Guidelines for Reporting Health Research is a practical guide to choosing and correctly applying the appropriate guidelines when reporting health research to ensure clear, transparent, and useful reports.
This new title begins with an introduction to reporting guidelines and an overview of the importance of transparent reporting, the characteristics of good guidelines, and how to use reporting guidelines effectively in reporting health research. This hands–on manual also describes over a dozen internationally recognised published guidelines such as CONSORT, STROBE, PRISMA and STARD in a clear and easy to understand format. It aims to help researchers choose and use the correct guidelines for reporting their research, and to produce more completely and transparently reported papers which will help to ensure reports are more useful and are not misleading.
Written by the authors of health research reporting guidelines, in association with the EQUATOR (Enhancing the QUAlity and Transparency Of health Research) Network, Guidelines for Reporting Health Research is a helpful guide to producing publishable research. It will be a valuable resource for researchers in their role as authors and also an important reference for editors and peer reviewers.
List of Contributors
1 Importance of transparent reporting of health researchDouglas G. Altman and David Moher2 How to develop a reporting guidelineDavid Moher, Douglas G. Altman, Kenneth F. Schulz, and Iveta Simera3 Characteristics of available reporting guidelinesDavid Moher, Kenneth F. Schulz, Douglas G. Altman, John Hoey, Jeremy Grimshaw, Donald Miller, Dugald Seely, Iveta Simera, Margaret Sampson, Laura Weeks, and Mary Ocampo
4 Using reporting guidelines effectively to ensure good reporting of health researchDouglas G. Altman and Iveta Simera5 Ambiguities and confusions between reporting and conductKenneth F. Schulz, David Moher, Douglas G. Altman6 The EQUATOR Network: helping to achieve high standards in the reporting of health research studiesIveta Simera, Allison Hirst, and Douglas G. Altman
7 SPIRIT (Standard Protocol Items: Recommendations for Interventional Trials)David Moher and An–Wen Chan8 CONSORT for abstractsSally Hopewell and Mike Clarke9 CONSORTDouglas G. Altman, David Moher and Kenneth F. Schulz10 CONSORT extension for better reporting of harmsJohn P.A. Ioannidis11 CONSORT for nonpharmacologic treatmentsIsabelle Boutron and Philippe Ravaud12 CONSORT for pragmatic trials (Practihc)Merrick Zwarenstein13 CONSORT for cluster randomized trialsDiana R. Elbourne, Marion K. Campbell, Gilda Piaggio and Douglas G. Altman14 CONSORT for non–inferiority and equivalence trialsGilda Piaggio, Diana Elbourne, and Douglas G. Altman15 STRICTA (STandards for Reporting Interventions in Clinical Trials of Acupuncture)Hugh MacPherson16 TREND (Transparent Reporting of Evaluations with Non–randomized Designs)Don C. Des Jarlais17 STROBE (STrengthening the Reporting of Observational studies in Epidemiology)Myriam Cevallos and Matthias Egger18 STREGA (Strengthening the Reporting of Genetic Associations)Julian Little19 STARD (STAndards for Reporting of Diagnostic Accuracy studies)Patrick M.M. Bossuyt20 SURGE (The SUrvey Reporting GuidelinE)Jeremy Grimshaw21 COREQ (Consolidated Criteria for Reporting Qualitative Studies)Andrew Booth, Karin Hannes, Angela Harden, Jane Noyes, and Janet Harris for the Cochrane Collaboration Qualitative Research Methods Group22 SQUIRE (Standards for Quality Improvement Reporting Excellence)Samuel J. Huber, Greg Ogrinc and Frank Davidoff23 REMARK (REporting recommendations for tumour MARKer prognostic studies)Douglas G. Altman, Lisa M. McShane, Willi Sauerbrei, Sheila E. Taube, and Margaret M. Cavenagh24 PRISMA (Preferred Reporting Items for Systematic reviews and Meta–Analyses)David Moher, Douglas G. Altman and Jennifer TetzlaffPart 3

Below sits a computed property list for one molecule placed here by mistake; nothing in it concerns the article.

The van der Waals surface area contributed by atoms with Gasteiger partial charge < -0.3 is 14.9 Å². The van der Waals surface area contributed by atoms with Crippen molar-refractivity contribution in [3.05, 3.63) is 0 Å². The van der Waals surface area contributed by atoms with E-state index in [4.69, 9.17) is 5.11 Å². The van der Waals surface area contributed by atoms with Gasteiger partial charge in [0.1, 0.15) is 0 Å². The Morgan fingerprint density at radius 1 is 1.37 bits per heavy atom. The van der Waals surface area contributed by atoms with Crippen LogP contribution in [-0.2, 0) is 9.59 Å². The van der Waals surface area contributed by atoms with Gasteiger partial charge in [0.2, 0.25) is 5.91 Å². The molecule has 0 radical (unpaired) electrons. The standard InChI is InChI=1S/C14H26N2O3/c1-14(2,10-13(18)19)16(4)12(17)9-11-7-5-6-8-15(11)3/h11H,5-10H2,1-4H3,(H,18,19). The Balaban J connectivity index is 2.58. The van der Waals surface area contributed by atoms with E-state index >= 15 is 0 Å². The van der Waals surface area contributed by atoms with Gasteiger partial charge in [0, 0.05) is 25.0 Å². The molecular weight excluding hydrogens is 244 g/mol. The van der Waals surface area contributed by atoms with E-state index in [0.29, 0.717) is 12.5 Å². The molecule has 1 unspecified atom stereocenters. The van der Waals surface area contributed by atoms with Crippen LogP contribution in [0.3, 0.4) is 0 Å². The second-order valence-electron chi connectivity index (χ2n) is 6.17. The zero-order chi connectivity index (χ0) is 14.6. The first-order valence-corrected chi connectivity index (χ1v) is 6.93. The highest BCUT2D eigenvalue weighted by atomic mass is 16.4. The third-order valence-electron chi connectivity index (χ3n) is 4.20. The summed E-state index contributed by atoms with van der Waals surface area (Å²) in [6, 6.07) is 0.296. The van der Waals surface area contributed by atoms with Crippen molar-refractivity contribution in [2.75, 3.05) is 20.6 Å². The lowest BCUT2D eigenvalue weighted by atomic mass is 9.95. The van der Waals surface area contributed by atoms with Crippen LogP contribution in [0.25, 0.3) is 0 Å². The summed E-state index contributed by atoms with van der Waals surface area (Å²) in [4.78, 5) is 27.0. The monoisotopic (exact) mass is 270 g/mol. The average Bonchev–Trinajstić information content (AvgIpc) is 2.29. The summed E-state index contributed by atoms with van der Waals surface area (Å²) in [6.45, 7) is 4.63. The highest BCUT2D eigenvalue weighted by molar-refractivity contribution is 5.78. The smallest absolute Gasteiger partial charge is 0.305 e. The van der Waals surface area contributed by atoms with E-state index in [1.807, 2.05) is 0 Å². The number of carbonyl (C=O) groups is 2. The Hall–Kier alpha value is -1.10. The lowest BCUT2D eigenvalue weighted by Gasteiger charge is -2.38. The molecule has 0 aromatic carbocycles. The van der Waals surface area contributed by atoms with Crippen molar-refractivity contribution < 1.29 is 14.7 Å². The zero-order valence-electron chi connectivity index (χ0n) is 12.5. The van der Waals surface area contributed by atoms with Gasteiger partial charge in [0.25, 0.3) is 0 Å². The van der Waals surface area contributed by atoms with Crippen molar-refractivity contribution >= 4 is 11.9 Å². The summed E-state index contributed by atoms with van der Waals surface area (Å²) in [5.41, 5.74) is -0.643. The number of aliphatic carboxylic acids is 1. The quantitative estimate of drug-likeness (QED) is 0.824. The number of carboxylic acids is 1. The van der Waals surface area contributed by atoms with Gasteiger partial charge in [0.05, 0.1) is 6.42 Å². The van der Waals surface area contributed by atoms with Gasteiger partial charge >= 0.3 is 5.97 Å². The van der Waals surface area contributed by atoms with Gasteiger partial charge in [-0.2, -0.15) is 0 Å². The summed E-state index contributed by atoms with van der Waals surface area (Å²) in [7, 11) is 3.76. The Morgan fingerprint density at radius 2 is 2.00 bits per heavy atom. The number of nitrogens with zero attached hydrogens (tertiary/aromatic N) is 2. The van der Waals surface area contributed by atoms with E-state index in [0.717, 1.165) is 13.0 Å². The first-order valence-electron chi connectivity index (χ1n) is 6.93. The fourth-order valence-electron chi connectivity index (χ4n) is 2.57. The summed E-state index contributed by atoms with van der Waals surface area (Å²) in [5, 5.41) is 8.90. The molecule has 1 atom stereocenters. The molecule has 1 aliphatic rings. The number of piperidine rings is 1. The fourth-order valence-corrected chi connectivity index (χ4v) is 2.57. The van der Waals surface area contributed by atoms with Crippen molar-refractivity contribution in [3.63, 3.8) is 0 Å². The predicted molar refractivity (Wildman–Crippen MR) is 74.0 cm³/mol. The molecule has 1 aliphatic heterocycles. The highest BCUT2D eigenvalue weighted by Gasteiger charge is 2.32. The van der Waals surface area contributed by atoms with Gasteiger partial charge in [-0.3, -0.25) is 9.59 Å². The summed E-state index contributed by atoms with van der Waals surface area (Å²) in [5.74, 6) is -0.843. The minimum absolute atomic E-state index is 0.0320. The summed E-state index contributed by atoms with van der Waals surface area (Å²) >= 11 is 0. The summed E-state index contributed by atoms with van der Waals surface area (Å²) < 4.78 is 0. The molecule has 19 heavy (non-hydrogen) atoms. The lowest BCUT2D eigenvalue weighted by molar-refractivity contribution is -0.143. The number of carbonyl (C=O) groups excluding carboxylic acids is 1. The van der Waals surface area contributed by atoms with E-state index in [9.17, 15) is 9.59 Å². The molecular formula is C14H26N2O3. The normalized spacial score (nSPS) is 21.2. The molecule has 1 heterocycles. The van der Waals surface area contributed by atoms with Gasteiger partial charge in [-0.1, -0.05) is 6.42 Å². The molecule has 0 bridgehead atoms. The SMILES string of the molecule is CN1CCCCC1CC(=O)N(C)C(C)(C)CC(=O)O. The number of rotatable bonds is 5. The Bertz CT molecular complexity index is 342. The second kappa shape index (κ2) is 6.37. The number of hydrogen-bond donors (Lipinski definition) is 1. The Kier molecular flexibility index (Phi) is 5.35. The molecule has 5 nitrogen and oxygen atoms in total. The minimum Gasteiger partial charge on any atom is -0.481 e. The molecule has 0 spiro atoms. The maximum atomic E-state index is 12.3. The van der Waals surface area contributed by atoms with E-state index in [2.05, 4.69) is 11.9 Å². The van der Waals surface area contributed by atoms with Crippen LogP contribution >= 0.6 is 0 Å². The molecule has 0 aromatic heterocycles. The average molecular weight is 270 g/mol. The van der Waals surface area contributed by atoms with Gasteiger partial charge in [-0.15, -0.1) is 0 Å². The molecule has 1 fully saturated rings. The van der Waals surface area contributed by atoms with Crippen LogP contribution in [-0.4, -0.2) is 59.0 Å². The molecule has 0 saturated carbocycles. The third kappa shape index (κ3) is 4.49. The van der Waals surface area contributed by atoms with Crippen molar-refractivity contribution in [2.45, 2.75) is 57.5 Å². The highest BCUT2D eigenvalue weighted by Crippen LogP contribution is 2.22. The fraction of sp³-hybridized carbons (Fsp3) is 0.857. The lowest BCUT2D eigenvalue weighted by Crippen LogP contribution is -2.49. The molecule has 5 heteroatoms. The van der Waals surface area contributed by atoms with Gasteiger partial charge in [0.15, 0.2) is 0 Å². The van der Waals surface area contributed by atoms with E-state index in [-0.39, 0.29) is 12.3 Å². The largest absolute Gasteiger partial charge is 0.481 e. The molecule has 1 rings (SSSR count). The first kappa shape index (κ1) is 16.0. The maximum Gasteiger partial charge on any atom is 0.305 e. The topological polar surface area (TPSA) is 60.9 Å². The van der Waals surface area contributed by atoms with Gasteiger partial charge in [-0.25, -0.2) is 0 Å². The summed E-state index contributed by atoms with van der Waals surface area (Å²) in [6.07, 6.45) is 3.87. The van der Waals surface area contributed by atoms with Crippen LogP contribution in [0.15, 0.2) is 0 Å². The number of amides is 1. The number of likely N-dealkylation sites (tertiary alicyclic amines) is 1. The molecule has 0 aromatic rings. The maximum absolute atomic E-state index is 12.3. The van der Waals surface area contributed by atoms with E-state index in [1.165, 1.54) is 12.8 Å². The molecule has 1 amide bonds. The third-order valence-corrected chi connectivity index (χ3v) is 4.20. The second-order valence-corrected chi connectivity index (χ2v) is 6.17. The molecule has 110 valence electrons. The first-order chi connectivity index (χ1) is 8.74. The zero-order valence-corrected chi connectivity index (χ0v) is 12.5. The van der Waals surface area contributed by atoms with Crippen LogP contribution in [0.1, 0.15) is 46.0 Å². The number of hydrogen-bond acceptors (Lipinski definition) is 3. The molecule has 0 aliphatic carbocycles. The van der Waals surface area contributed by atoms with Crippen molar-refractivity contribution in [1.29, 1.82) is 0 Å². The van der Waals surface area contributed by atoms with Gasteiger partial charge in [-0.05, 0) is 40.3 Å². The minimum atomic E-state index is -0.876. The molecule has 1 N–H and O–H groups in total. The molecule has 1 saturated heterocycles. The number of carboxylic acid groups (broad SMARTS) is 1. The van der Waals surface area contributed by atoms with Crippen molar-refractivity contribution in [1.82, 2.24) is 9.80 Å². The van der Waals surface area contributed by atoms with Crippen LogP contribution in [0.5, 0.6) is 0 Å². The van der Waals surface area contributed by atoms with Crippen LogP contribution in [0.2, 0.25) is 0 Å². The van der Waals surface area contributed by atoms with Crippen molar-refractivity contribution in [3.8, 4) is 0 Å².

25 SAMPL (the Statistical Analyses and Methods in the Published Literature guidelines)Thomas A. Lang and Douglas G. Altman26 Guidelines for presenting tables and figures in scientific manuscriptsDavid L. Schriger27 Documenting Clinical and Laboratory Images in Publications: the CLIP PrinciplesThomas A. Lang, Cassandra Talerico, and George C. M. Siontis28 Reporting guidelines for health economic evaluations: BMJ guidelines for authors and peer reviewers of economic submissionsAndrew H. Briggs and Michael F. DrummondPart 4
29 Establishing a coherent reporting guidelines policy in health journalsJason L. Roberts, Timothy T. Houle, Elizabeth W. Loder, Donald B. Penzien, Dana P. Turner and John F. Rothrock
"Written by the original guideline authors, the book essentially presents and summarizes the various research reporting guidelines developed over the years in an effort to promote best practices in research reporting." (Springer Nature, 2016)
"In Guidelines for Reporting Health Research: A User’s Manual, the book’s editors, in association with the EQUATOR (Enhancing the QUAlity and Transparency Of health Research) network (www.equator–network.org) and over 60 individual contributors, present a collection of respected and commonly used guidelines for reporting health research, with the purpose of increasing the clarity, completeness, and transparency of reported research. This book is aimed at a range of professions and roles within the medical and academic fields, including authors, editors, peer reviewers, and funders. From a medical writing perspective, it provides some fundamental background knowledge on the necessity, generation and application of guidelines for publishing research...
Overall this book provides a valuable resource for authors, editors, peer reviewers, and funders to ensure the appropriate guidelines are chosen and correctly applied. I would highly recommend it to any medical writer looking to broaden their knowledge of how best to report health research.(Medical Writing, Dec 2016)